Neal Huffman speaks about his upcoming presentation at Agile Development Conference & Better Software Conference East 2014, covers what peaks and valleys can be expected when making the agile transition, and tells you how to know when you and your company have finally become agile.
Cameron Philipp-Edmonds: Today, we are joined by Neal Huffman and he'll be speaking at Agile Development Conference & Better Software Conference East 2014, and his session is titled "Making Agile Work—with Eleven Product Owners."
To start things off, let me thank you for joining us today.
Neal Huffman: Thank you. Glad to be here.
Cameron: Can you start us off by telling us a little bit about yourself and your role at Apex Capital Corporation?
Neal: Sure, absolutely. I've been in the software space for probably over thirty years, literally. The first ten or fifteen was in a development role. The last fifteen-plus has been more in the product management, software development management arena. The first twenty years I spent in telecom and digital branch exchanges, central office development, digital loop carriers, fiber to the home. The last ten years I've spent focused on the enterprise software space, more in the utility billing, the integrated courts of justice arena, where they tie in all of the different sheriffs, jails, and courts activities. Then the last year and a half, I've been at Apex Capital -- it's a financial services company -- we're focused on the transportation industry. My role is really all about software development, and the delivery of solutions.
Cameron: What led to the idea of your session?
Neal: The last eight or so years, I've been helping the organizations I've been at transition to agile, and the agile model is really built around having a product owner work with a scrum team that builds a backlog of solutions and prioritizes them accordingly.
At Apex, we have more than ten product owners, and the way this company is built, we internally build our own software to run the business, and there's about eleven different user communities within the company that use the software, so every user community has their own needs and priorities. Basically, when I got here, they weren't agile and they were struggling with getting software out in a consistent manner. The user communities were frustrated. The software development team was frustrated, and so what we did was we went through formal product-owner training with all of the organization, from representatives from each user community.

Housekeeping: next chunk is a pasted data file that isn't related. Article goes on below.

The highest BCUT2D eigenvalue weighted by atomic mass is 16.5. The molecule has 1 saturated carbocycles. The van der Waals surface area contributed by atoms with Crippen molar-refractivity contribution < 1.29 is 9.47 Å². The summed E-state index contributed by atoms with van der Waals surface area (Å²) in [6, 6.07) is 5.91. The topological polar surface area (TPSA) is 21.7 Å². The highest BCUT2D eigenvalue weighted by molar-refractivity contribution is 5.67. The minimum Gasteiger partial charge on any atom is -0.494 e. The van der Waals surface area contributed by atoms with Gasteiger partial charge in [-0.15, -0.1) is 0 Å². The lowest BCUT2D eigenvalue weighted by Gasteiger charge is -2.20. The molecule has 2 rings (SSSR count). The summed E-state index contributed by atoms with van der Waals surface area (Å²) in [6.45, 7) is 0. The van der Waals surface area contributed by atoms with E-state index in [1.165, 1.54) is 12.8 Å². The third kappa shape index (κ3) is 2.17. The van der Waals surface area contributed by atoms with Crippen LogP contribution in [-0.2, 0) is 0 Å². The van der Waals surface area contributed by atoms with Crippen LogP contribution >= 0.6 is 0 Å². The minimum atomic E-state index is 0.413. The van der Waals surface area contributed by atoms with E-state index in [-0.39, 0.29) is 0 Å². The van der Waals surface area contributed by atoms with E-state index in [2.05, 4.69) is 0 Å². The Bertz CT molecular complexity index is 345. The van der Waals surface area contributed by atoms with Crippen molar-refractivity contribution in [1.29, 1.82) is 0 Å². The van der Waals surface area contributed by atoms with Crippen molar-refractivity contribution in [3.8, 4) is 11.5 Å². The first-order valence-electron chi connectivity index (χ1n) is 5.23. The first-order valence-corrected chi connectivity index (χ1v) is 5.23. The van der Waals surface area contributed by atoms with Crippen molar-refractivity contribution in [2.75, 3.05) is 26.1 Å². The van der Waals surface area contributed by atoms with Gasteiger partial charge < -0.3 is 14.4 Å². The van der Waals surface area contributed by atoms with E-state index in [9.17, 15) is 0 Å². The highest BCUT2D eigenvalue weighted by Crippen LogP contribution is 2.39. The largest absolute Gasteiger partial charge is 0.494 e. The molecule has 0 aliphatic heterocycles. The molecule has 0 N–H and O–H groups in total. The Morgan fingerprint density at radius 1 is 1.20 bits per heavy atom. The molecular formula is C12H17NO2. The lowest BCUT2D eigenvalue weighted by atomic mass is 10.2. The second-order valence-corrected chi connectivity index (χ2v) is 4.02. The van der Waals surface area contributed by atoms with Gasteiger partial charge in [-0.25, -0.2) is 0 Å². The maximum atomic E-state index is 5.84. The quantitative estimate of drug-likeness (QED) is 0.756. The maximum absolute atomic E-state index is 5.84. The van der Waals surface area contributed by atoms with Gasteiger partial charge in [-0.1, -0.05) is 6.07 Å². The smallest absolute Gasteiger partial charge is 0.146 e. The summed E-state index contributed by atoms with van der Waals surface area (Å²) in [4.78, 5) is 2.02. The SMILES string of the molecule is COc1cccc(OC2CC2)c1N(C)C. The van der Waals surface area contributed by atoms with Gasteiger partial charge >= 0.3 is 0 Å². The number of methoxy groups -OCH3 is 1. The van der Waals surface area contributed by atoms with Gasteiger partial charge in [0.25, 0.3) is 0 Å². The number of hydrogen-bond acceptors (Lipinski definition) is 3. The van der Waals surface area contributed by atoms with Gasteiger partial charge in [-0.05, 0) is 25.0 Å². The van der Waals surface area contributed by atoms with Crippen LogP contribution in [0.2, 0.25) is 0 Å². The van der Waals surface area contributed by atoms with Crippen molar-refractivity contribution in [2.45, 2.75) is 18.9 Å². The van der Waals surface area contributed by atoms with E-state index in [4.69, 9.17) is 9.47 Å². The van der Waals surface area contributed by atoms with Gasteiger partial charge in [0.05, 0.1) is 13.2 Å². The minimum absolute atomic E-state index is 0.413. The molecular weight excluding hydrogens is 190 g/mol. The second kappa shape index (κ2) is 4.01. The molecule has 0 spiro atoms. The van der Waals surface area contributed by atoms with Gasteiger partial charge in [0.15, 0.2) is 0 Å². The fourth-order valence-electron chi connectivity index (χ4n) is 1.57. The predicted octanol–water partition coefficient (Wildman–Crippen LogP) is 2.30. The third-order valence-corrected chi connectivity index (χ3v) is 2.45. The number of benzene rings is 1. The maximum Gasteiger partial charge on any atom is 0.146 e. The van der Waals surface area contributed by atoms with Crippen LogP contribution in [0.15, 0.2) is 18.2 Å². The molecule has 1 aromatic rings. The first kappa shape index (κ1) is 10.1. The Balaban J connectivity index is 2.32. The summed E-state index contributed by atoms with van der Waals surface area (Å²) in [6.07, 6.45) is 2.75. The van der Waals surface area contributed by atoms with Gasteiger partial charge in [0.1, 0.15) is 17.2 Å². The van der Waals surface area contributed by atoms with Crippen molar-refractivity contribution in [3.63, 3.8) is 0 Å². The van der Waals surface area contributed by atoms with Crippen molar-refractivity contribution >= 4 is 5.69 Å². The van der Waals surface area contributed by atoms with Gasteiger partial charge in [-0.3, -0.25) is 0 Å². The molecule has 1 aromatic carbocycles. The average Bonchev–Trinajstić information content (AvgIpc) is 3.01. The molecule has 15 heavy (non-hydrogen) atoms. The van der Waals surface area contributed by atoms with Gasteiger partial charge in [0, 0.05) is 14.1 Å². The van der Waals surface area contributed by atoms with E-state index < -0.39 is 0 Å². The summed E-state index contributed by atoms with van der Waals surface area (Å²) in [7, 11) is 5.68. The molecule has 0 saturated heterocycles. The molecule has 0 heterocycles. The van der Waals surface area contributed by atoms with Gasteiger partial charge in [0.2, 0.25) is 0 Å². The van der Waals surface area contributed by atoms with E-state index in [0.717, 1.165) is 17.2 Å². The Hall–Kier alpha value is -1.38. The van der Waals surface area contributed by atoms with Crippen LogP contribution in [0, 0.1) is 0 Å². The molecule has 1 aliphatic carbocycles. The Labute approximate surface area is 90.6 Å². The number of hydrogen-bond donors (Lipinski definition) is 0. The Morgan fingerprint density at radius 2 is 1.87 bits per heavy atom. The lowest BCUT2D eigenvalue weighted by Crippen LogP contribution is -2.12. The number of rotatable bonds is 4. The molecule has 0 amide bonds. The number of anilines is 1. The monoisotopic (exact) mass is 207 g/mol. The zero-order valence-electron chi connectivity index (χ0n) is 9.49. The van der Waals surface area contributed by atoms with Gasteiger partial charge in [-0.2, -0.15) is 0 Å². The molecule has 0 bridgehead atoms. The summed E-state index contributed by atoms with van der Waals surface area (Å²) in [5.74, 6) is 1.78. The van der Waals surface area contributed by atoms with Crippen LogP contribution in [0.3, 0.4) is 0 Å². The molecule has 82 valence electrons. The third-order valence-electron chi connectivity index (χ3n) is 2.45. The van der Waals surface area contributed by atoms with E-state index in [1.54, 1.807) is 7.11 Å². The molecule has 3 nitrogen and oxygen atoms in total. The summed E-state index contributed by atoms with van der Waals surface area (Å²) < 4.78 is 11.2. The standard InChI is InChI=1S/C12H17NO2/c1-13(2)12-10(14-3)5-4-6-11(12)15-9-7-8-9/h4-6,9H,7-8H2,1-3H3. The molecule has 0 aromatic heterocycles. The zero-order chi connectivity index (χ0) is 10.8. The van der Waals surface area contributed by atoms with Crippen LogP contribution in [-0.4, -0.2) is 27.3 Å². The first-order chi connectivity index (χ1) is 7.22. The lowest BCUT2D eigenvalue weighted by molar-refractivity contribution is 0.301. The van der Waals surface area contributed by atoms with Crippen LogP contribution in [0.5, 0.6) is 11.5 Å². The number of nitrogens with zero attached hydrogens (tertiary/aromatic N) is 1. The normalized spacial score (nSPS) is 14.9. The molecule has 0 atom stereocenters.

We had eleven communities, and I'll go down the list: sales, underwriting, marketing, integrated services, legal, accounting, account executives, credit. We pulled in one or two users from each community, and this organization has about 200 employees, so it's small-ball, but even still, each of these groups had a valid component of software that they used to run their business. This business is growing significantly.
We trained them for two days. They got their formal product-owner certification, and then they said, 'Well, where's my scrum team?' I said, 'Well, we're going to share. I have one development team of about ten, and we're going to split those guys up, and we're going to support all of these user communities.'
That's what I've been doing at Apex Capital, is helping them formally move into the agile world, and also bring in multiple product owners in a way that works. That's really over the last year and a half, that's what we've done. We have two-week sprints, and I'll share more later, but we've made it work with multiple product owners. It's different than traditional, or somewhat traditional agile, and so I was pretty excited about it. I've seen it work in a great way in a small organization, and I wanted to share that.
Cameron: Fantastic. As you kind of said, your presentation is about the transition to agile as a company grows, and so my next question is, obviously if a company's doing something right and they're experiencing growth, why should they be interested in transitioning to agile?
Neal: That's a great question, and really what it goes back to is, and I alluded to it earlier: The reason I was brought in, honestly, was because the organization was growing but they were not able to keep up with the demands of the software to run their business. The frustration was, they couldn't prioritize things, they couldn't get things out consistently, the user groups were frustrated, and there was just a general lack of cohesiveness from the software IT arena to deliver software, and so that's what was really the impetus to say, 'What can we do different?'